• Study 2 15 Authors of the study Title of the study Purpose of the study Pertinent findings that support your project Jamie Danzi Kelly Reul Rana Smith Improving student motivation in mixed ability classrooms using differentiated instruction Through the student’s learning style they will increase motivation to the mixed abilities in the class. The information that is provided is inline with the problems that lay within my district. There is a mix of class demographics and grade levels that shows that all levels need differentiated instruction. Through the implementation the students were able to progress. http://files.eric.ed.gov/fulltext/ED500838.pdf
    • Study 3 16 Authors of the study Title of the study Purpose of the study Pertinent findings that support your project Jason Galvas Does the use of differentiated performance tasks following Gardner’s multiple intelligences theory improve my high school science students’ opportunity to demonstrate their achievement? The purpose of this study was to determine if using Gardner’s Multiple Intelligences would improve the student’s achievement. Using Gardner’s multiple intelligences to differentiate instruction proves to be a sufficient way to get kids motivated and caring about what they learn. Even having older students being aware of their learning style helps them take control of their learning, and how they want to demonstrate their knowledge. https://research.vancouver.wsu.edu/sites/research.vancouver.wsu.edu/files/702%20Galvas%20w%3A1% 20app.pdf
    • Study 4 17 Authors of the study Title of the study Purpose of the study Pertinent findings that support your project Terri Lynn Kirley Differentiated instruction and enrichment opportunities: An Action Research Report The purpose of this study was to reflect on teaching practices and explore the benefits of Differentiated Instruction. This study shows that many teacher’s don’t have the correct practice of different instruction, and how we need to be properly trained. This study showed how to differentiate instruction in a reading class for not just one student but a variety. Many times math is the concentration for differentiated, but reading is just as important if not more. http://oar.nipissingu.ca/pdfs/v833e.pdf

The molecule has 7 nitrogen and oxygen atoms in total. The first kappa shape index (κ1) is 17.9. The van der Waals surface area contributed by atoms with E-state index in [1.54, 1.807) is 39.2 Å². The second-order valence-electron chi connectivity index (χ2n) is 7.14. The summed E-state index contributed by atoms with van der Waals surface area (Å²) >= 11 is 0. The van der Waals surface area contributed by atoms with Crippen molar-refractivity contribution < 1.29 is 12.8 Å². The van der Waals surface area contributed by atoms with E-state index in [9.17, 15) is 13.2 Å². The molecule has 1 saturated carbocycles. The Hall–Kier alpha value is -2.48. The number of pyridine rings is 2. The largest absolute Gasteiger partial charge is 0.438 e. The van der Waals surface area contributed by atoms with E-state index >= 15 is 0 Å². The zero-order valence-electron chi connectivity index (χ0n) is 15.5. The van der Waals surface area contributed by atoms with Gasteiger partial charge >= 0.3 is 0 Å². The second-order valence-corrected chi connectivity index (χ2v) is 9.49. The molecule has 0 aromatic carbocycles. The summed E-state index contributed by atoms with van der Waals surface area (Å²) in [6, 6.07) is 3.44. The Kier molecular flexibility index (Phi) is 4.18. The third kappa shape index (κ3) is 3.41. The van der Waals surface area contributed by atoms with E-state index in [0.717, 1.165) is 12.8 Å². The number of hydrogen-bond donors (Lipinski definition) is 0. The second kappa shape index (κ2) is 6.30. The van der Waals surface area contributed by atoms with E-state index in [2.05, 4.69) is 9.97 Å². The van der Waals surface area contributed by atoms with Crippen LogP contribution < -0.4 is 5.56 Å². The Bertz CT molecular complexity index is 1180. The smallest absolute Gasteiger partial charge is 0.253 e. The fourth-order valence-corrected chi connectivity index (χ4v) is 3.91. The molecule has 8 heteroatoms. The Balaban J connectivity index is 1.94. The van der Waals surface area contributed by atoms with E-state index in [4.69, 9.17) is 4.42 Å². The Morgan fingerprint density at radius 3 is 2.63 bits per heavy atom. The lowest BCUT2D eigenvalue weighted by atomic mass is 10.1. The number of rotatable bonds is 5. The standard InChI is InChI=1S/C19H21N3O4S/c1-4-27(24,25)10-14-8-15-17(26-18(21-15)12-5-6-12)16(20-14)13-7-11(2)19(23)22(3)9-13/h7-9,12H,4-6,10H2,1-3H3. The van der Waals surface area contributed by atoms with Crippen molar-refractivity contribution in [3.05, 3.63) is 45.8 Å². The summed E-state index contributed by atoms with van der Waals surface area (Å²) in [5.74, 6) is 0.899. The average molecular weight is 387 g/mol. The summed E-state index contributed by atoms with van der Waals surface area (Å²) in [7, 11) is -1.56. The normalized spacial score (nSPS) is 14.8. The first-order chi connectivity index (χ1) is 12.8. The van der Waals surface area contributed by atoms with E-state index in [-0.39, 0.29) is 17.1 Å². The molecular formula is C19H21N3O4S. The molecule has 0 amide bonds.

• Study 5 18 Authors of the study Title of the study Purpose of the study Pertinent findings that support your project Shondra Denise James Does Differentiated Instruction Raise Student Performance in Mathematics: An Action Research Study The purpose of this study was to determine if an intervention in a 2nd grade math class was successful then could it be implemented and adjusted to other grade levels. The findings in this study strengthens my believe in using learning styles, hand on, and student interests to drive instruction. http://search.proquest.com.ezproxy.apollolibrary.com/docview/ 1461413137
    • Study 6 19 Authors of the study Title of the study Purpose of the study Pertinent findings that support your project Gretchen Kelly Differentiated Instruction in the Classroom The purpose of this study was to compare whole group instruction and differentiated instruction to define which strategy was more effective to increase low achievement in a middle grade classroom. My concentration will be for math and reading in a low income/achieving middle school. This study shows how hands on activities can be for older students, and can increase student motivation and understanding of the concepts. http://search.proquest.com.ezproxy.apollolibrary.com/docview/ 1424274598
    • Study 7 20 Authors of the study Title of the study Purpose of the study Pertinent findings that support your project Carol Ann Tomlinson The Differentiated Classroom: Responding to the Needs of All Learners The author devotes three chapters of the book to describe actual lessons, units, and classrooms with differentiated instruction in action. The purpose to show how differentiated instruction can be implemented into a classroom of multiple levels and learning styles. Tomlinson really proves and demonstrates on to differentiate instruction for all academic core subjects. This study shows how a teacher can teach the same topic to a variety of Gardner’s learning styles. Through this I am able to add to the resources for the classrooms. Tomlinson, C. (1999).  The Differentiated Classroom: Responding To The Needs Of All Learners. Alexandria, VA: Association for Supervision and Curriculum Development.